Former president Nicolas Sarkozy defeated in French primary

The eventual winner of the primary is likely to go head-to-head with far-right leader Marine Le Pen for the French presidency

Former president Nicolas Sarkozy defeated in French primary

Former French President Nicolas Sarkozy and his wife Carla Bruni-Sarkozy after casting their votes for the conservative primary election. 20-11-2016. Image: Thibault Camus AP/Press Association Images

Former French president, Nicolas Sarkozy has conceded defeat in his bid to become the centre right candidate in the upcoming elections.

Sarkozy, who held the presidency between 2007 and 2012, had been lying third in yesterday’s US-style primary after more than 80% of the votes had been counted.

The 61-year-old told his supporters, "I failed to convince a majority of voters."

The two remaining candidates, Francois Fillon who was leading the count with 44.1% of public votes and Alain Juppe, who has so far secured 28.2% of the votes, will now go forward to a second round of voting.

Mr Fillon served as prime minister under Sarkozy, while Mr Juppe was prime minister from 1995 to 1997 under President Jacques Chirac.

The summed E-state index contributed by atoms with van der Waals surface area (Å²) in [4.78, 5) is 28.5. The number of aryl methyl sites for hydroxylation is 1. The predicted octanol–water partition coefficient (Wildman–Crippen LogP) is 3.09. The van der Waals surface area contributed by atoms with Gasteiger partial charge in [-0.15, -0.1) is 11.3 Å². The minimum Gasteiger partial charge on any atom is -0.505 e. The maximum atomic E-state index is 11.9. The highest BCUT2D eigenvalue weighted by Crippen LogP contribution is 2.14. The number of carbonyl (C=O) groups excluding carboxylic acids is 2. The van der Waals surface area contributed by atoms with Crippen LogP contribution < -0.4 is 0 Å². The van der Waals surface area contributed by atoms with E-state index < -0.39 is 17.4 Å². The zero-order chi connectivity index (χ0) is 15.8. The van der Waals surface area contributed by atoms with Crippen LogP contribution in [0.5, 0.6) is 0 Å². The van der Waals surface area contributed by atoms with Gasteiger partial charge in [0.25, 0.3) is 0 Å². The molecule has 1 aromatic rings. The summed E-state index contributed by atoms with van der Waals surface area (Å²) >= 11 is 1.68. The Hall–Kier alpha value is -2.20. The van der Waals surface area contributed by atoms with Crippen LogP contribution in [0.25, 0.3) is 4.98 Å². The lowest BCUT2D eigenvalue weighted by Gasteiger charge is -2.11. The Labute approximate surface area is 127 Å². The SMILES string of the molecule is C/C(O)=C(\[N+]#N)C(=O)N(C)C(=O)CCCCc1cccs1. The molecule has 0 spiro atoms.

It is expected that the pair will now face each other again on 27 November - unless Mr Fillon ends up with more than 50% of the vote when counting finishes later today.

Whoever wins that vote is likely to go head-to-head with far-right leader Marine Le Pen, who is predicted to be one of two in the final round of the French presidential election, next May.

The ruling Socialist party, under the current President Francois Hollande, is in disarray, with polls showing he is likely to be eliminated in early voting next year.

Ms Le Pen is campaigning on a pro-nationalist, anti-immigration ticket amid growing fear of Islamist terrorism.

Her rise has been attributed to the same sentiment that prompted Donald Trump's victory in the US and Brexit in the UK.

She has spoken of how the Brexit result and Trump's shock victory were signs of the "emergence of a new world" in which disillusionment with mainstream politics has led many in France to consider her their only hope.

For months, pollsters have been predicting Mr Juppe would win the primaries and subsequently defeat Ms Le Pen.

His second place will further cast doubt over whether the polls are able to correctly predict the outcome of the vote.

A number of analysts have put Mr Juppe as the most likely to be able to beat Ms Le Pen, if the pair were to face each other.

One analyst, Charles Lichfield of Eurasia Group, gives Ms Le Pen a 25% likelihood of beating Mr Juppe. However, he said if she goes up against Mr Fillon, her chances of winning may jump to 35%. 

A number of European leaders have voiced their concern at the prospect of a Le Pen victory with Austrian Chancellor, Christian Kern claiming it could badly damage Europe’s economy.

Others have suggested a Le Pen presidency could lead to the break-up of the eurozone.